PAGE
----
Leonardo Del Vecchio leaves a business empire worth 27 billion euros ($29 billion), ranging from the eyewear company that was his life’s work to the stake in merchant bank Mediobanca he built in his 80s.
Del Vecchio, who died aged 87 on Monday, was Italy’s second-richest man, according to Forbes. His departure raises questions about the future of the various businesses in which his Delfin holding company was a leading investor.
Del Vecchio’s second wife Nicoletta Zampillo, whom he remarried in 2010 seven years after their divorce, stands to inherit his 25% stake in Delfin.
The remaining 75% of the Luxembourg-based holding company will be equally split among Del Vecchio’s six children – three from his first marriage, one with Zampillo and two from another relationship.
Known to keep a strong grip on his business ventures, Del Vecchio held the voting rights relating to his children’s combined 75% stake in Delfin while he was alive.
To ensure all three branches of the family are on board in decision making over Delfin’s assets, the holding company’s by-laws stipulate a majority of 88.5% is required to approve deliberations.
“Del Vecchio knew his family’s situation was complex and, at least on paper, he did everything he had to do in order to prepare for the current circumstances,” Italian academic and leading expert on family-owned companies Guido Corbetta said.
Delfin’s main asset is a 32% stake in eyewear giant EssilorLuxottica, which Del Vecchio acquired in 2018 when he merged Luxottica, the spectacle manufacturer he founded in the 1960s, with French lens maker Essilor.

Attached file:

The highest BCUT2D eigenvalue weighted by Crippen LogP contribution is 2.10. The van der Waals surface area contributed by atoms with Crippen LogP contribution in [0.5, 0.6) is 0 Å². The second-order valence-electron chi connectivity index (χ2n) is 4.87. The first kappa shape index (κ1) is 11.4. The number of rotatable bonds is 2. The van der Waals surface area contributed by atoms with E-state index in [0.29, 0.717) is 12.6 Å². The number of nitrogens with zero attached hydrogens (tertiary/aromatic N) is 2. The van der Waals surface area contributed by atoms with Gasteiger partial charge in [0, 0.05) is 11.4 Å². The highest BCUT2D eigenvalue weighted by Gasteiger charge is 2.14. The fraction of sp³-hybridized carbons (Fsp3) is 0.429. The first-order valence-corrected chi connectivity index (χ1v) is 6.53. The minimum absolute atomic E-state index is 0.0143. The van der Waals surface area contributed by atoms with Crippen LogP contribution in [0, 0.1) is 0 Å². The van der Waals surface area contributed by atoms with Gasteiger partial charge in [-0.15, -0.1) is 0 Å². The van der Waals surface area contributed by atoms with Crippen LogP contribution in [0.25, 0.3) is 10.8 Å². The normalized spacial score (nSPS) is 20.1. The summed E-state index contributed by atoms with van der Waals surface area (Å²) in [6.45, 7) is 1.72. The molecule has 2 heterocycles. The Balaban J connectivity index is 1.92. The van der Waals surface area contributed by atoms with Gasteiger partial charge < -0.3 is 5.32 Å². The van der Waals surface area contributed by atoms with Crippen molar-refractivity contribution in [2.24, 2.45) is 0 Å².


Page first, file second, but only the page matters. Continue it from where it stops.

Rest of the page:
Del Vecchio recently amended Delfin’s by-laws to ensure he could designate a successor in the event he ceased to control over 50% of Delfin’s voting rights.
Expectations are that his choice was Francesco Milleri, Del Vecchio’s right-hand man who over the past decade has gone from an IT consultant at Luxottica to become the chief executive of EssilorLuxottica.
“The important thing for the family is to remain united to keep control over EssiLux,” Corbetta said.
Delfin also has a 27% stake in Paris-listed Covivio after Del Vecchio in 2018 merged his Italian property firm Beni Stabili with French rival Fonciere des Regions.
Of Del Vecchio’s six children, only Zampillo’s son Leonardo Maria holds a role in one of the family companies, heading Luxottica’s Italian retail division.
Claudio, the eldest son born in 1957 and the former CEO of U.S. menswear brand Brooks Brothers, lost his Luxottica board seat in 2015 in a management shake-up instigated by his father.
A long-time investor in bank UniCredit with a 2% stake, Del Vecchio also emerged in recent years as the single biggest shareholder in Mediobanca, of which Delfin owns 19.4%.
Over the past year, Del Vecchio also boosted his stake in Italian insurer Generali to 9.8%, siding with fellow investor Francesco Gaetano Caltagirone in a boardroom battle over leadership that also involved Generali’s top shareholder Mediobanca.
Concerns that Delfin could cut its financial stakes pushed shares in Mediobanca and Generali down 3% on Monday.
Stefano Caselli, a professor of finance at Milan’s Bocconi University, said Del Vecchio’s heirs may well take a “less activist” approach.
“And we’ll need to see if they’ll keep those stakes at their current size,” he said.
A person with knowledge of the matter said cashing in on the stakes was a possibility unless Milleri, as head of Delfin, secured the backing of the heirs, in which case he would keep up Del Vecchio’s fight against Mediobanca.